Lifestyle / personal

Emma Hoareau

Emma Hoareau
September 7, 2015



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It feels good to be home.
Ten days ago I got back to Sydney. Flying from Brisbane, where I had spent the last 3
months working to complete my required regional work for my second year visa here in
Australia. It’s a short flight (just over an hour) and Sydney is still one of the most incredible
cities to fly into – the view! You can see the whole city, fly over the bridge and the Opera
House and of course the bright blue sea filling in all the gaps.

I was full of emotion when I landed and couldn’t wait to arrive back in Bondi to see, hug,
kiss and laugh with my friends. It felt like I had been dreaming of this moment for so long
I couldn’t quite believe it was really happening. I was elated, to say the least.

Just a few days later I felt the total opposite after being given a very short notice that I
needed to leave my flat. It was really one of those head-in-hands this can’t be happening
moments as all I wanted was to feel at home again. To have my own room, full of my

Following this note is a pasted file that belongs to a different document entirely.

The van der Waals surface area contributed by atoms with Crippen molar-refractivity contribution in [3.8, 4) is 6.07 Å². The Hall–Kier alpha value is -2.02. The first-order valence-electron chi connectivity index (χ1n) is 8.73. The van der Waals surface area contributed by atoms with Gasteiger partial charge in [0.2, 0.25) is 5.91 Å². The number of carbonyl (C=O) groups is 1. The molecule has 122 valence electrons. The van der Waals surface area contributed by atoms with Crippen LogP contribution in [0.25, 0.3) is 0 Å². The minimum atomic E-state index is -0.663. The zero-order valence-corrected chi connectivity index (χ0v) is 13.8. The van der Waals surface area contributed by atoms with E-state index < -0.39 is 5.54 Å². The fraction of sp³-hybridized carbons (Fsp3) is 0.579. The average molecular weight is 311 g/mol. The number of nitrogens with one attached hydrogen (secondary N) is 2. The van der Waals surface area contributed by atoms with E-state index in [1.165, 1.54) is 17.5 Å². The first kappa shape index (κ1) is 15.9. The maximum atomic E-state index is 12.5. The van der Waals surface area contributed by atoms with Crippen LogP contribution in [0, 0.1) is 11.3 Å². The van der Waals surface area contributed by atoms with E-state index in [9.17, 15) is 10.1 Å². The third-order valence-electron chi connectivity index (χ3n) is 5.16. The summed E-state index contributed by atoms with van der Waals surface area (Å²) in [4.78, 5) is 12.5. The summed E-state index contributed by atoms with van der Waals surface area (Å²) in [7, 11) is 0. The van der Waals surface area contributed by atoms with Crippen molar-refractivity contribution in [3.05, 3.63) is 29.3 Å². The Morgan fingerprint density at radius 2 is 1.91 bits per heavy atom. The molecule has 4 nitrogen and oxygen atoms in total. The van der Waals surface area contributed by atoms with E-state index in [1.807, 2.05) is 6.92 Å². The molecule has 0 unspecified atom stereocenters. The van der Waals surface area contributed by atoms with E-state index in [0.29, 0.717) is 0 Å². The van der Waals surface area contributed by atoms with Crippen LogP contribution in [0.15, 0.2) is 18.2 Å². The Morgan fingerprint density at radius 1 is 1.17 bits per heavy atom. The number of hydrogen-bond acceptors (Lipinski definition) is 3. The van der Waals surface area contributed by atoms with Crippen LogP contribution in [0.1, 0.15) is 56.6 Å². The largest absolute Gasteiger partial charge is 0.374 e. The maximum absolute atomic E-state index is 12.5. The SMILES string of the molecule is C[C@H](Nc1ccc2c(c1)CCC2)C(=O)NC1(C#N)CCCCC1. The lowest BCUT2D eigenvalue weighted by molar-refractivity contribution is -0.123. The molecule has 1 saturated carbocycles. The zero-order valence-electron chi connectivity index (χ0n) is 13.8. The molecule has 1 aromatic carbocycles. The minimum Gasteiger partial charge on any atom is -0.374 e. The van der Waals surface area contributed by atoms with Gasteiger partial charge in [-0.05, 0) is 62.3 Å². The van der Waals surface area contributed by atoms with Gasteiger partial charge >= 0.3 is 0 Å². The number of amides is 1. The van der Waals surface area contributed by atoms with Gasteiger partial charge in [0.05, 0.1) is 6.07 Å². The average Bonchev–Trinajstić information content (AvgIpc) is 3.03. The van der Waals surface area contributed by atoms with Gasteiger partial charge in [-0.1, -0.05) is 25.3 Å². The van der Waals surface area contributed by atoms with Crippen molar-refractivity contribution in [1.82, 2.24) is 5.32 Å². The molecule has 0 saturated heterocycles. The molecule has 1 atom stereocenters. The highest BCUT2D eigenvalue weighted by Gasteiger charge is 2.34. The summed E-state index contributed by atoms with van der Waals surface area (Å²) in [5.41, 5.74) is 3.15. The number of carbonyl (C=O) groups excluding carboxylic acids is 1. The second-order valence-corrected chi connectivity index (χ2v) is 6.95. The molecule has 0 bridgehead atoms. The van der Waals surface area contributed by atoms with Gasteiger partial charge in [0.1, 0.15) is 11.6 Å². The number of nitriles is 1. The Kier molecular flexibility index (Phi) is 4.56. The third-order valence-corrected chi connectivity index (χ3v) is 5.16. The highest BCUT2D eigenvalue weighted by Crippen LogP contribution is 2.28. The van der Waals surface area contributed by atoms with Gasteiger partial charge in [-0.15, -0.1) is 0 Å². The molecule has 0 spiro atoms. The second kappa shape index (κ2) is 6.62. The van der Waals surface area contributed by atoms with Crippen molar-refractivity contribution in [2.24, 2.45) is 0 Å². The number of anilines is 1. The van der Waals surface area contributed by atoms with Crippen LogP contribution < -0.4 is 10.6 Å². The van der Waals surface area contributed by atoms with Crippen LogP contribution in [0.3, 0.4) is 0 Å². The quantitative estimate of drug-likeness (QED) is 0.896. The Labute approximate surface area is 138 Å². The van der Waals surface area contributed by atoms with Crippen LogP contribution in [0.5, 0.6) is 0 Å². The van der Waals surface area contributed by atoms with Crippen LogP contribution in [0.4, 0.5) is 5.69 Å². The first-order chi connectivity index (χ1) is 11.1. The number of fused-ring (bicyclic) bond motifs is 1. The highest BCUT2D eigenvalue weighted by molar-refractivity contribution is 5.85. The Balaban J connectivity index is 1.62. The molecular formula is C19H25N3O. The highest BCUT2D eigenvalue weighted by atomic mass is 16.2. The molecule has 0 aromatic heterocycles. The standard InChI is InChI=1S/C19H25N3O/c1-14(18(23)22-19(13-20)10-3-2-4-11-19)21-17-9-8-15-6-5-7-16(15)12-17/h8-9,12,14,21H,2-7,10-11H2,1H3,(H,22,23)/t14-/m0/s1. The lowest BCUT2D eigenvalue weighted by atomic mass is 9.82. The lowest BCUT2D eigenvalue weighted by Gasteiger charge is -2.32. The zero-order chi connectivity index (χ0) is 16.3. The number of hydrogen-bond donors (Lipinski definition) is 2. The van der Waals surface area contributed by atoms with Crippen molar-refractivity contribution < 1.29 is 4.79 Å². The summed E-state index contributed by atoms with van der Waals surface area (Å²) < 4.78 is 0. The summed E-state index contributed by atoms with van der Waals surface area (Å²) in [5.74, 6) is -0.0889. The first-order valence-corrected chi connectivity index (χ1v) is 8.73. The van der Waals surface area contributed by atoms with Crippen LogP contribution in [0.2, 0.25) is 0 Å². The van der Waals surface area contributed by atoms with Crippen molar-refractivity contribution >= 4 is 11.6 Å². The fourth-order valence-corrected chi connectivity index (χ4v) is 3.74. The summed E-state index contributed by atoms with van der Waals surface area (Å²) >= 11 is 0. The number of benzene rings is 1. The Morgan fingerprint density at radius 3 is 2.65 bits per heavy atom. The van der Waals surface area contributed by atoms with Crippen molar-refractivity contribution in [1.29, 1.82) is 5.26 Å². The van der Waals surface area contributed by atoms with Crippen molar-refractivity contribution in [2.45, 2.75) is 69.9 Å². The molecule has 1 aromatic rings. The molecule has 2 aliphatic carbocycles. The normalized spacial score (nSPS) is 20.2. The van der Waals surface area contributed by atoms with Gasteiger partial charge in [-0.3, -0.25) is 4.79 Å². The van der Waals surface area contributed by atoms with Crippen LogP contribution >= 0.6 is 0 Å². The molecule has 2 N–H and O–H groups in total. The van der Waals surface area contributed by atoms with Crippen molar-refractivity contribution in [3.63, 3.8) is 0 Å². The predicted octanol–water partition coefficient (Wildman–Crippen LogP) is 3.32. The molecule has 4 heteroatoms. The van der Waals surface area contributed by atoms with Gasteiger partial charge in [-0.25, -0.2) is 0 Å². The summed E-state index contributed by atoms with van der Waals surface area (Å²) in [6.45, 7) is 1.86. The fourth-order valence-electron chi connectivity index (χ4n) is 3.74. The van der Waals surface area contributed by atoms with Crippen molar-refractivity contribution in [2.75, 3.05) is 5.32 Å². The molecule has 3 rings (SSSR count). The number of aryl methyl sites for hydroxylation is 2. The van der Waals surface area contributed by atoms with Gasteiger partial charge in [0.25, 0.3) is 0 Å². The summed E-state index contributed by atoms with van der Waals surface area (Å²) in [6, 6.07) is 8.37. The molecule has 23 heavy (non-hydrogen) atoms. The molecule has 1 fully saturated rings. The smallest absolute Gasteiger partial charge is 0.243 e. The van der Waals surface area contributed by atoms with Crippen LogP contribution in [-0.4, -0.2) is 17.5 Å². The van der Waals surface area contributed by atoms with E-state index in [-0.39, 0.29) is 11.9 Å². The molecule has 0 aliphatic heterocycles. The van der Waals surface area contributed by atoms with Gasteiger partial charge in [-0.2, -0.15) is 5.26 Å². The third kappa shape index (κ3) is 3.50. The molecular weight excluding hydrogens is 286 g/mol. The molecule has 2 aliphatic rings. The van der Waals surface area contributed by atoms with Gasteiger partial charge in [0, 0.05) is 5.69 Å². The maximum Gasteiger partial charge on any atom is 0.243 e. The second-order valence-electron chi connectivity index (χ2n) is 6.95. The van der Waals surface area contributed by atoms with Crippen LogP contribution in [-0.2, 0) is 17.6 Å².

belongings and to feel on track again.

I stayed positive and fate (I think) rewarded me with a more than perfect solution, and so
I moved into my new, new flat. I’m typing now from my bed, and it’s a feeling we often
take for granted, having a place to call home – and the security it brings.

All this got me thinking more about the idea of Home that I’ve touched on before, and the
question What is Home to you? is even more poignant now due to the refugee crisis in
Europe. Hundreds and thousands of people – mothers, fathers, children – are having to
escape the war in Syria (and many other countries) and making their way to Europe,
only to be turned away and thousands have drowned trying to get there.

Now I know this is perhaps the first time I’ve ever spoken about politics and war on this
blog but what’s the point in having a platform of sorts if you can’t help others with it. I urge
you to read more about the crisis, and donate if you like.

And tonight when you’re going to sleep in your bed, knowing your family or friends are 
close and safe, think of those who aren’t so lucky, and who would happily sleep on the street
with their family just knowing that no bombs are going to drop, no guns will fire, and that they
are finally safe.

Tonight, smile knowing how small all the things we call ‘problems’ are.

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